Another economic factor Moss alludes to, but doesn't examine, is something we hear about all the time in a non-economic context: families are so busy now, both parents work (usually portrayed as "more women are in the workforce"), families don't have time to cook proper meals. That's worth examining, too. Why are families so much busier now, why do both parents work? One principal reason: for most people, it's impossible to raise a family on one income, because the cost of living, especially housing costs, has far outstripped wages.

For anyone writing about the food industry and overconsumption, economic factors are an intrinsic part of the picture. Moss understands that. I just wish he went further.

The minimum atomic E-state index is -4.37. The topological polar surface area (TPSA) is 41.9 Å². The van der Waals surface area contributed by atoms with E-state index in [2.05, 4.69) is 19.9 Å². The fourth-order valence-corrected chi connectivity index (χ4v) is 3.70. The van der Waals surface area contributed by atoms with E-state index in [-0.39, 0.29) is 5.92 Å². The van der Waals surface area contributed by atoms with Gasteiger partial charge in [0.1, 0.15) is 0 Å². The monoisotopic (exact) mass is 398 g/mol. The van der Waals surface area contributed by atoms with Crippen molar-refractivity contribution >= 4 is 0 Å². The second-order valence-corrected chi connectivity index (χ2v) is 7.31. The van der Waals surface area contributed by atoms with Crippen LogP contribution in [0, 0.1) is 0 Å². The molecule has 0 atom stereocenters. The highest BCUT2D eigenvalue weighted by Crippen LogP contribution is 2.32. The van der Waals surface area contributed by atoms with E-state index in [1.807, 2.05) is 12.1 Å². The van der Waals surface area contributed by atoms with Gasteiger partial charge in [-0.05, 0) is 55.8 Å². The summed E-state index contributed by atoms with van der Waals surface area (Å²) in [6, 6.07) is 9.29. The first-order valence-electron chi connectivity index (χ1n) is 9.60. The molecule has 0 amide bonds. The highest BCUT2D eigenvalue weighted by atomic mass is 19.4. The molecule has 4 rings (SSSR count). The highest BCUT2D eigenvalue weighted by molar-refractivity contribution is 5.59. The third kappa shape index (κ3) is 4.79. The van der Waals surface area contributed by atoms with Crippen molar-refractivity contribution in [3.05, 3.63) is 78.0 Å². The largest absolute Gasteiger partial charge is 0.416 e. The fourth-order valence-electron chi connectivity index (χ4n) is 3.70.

It's not only an economic issue, of course. It's also an education issue. In my workplace yesterday, a colleague left some "healthy" cereal out to share. Its packaging was full of claims like "no preservatives" and "all natural". Everything about it, down to the colours and fonts used on the packaging said "healthy" and "alternative". The first four ingredients, in order, were: sugar, wheat, corn syrup, and honey. That is, three of the four top ingredients are sugar. And the wheat is not even whole grain, so the human body processes it largely as sugar.

In the end, Moss concludes that we have a choice. We control what we buy. We control what we eat. We can choose to not eat processed food and convenience food.